Over the past year, there’s been increased alarm among educators and parents about “learning loss,” the risk that students will forget important academic content, or miss learning it altogether due to COVID-19. Mathematics is of particular concern, given that learning loss, as traditionally measured over summer break, is greatest in math. But, in a world where so many current debates are rooted in mathematical understanding, schools really should be asking how to prioritize data fluency and make math relevant to our civic lives, notes Just Equations founder Pamela Burdman in this piece in in The Atlanta Journal-Constitution. The standard approach to math teaching in the U.S. is leaving too many students behind.
THE ATLANTA JOURNAL-CONSTITUTION—Over the past year, there has been understandable alarm among educators and parents about “learning loss,” the risk that—due to technological and pedagogical limitations of distance learning imposed by the COVID-19 pandemic—students will forget important academic content or miss learning it altogether. Mathematics is of particular concern, given evidence that learning loss, as traditionally measured over summer break, is greatest in math.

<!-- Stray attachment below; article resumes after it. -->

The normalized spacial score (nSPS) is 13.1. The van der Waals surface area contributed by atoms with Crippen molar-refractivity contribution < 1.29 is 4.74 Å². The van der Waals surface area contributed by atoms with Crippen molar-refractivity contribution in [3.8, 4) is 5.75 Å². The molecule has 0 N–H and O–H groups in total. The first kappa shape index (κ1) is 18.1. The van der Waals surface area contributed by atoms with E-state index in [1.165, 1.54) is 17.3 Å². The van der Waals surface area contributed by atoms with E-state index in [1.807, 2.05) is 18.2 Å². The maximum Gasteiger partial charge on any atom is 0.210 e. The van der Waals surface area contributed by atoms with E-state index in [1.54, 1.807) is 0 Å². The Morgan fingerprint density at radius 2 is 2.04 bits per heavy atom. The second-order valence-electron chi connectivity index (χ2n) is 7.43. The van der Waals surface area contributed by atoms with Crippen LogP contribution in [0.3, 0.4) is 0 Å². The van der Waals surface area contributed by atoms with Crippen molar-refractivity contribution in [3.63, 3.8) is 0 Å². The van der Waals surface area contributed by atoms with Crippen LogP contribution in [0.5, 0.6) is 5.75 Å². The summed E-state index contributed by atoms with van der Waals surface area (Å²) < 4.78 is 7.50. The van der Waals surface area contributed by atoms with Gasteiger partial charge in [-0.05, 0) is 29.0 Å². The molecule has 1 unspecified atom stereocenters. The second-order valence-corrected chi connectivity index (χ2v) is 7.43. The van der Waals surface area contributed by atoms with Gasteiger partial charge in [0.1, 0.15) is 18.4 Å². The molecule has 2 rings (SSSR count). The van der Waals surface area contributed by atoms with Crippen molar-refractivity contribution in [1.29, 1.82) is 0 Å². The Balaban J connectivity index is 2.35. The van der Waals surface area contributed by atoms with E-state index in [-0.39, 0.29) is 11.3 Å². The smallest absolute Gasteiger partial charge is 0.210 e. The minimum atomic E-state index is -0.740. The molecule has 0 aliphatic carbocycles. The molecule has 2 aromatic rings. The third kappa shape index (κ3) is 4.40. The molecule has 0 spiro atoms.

But the narrow focus on students’ math skills obscures a larger, and potentially even more worrisome, loss: the absence of shared mathematical understanding. As has become especially evident, the use and misuse of math and statistics can divide us and even threaten our wellbeing.
Whether about mask-wearing as a public health strategy, funding police as a criminal justice strategy, or counting votes as an element of democracy, so many of our current debates are rooted in mathematical understanding. And as we calculate the risk of activities ranging from attending a protest to sending our kids to school, widely varying interpretations of data have been sources of strife.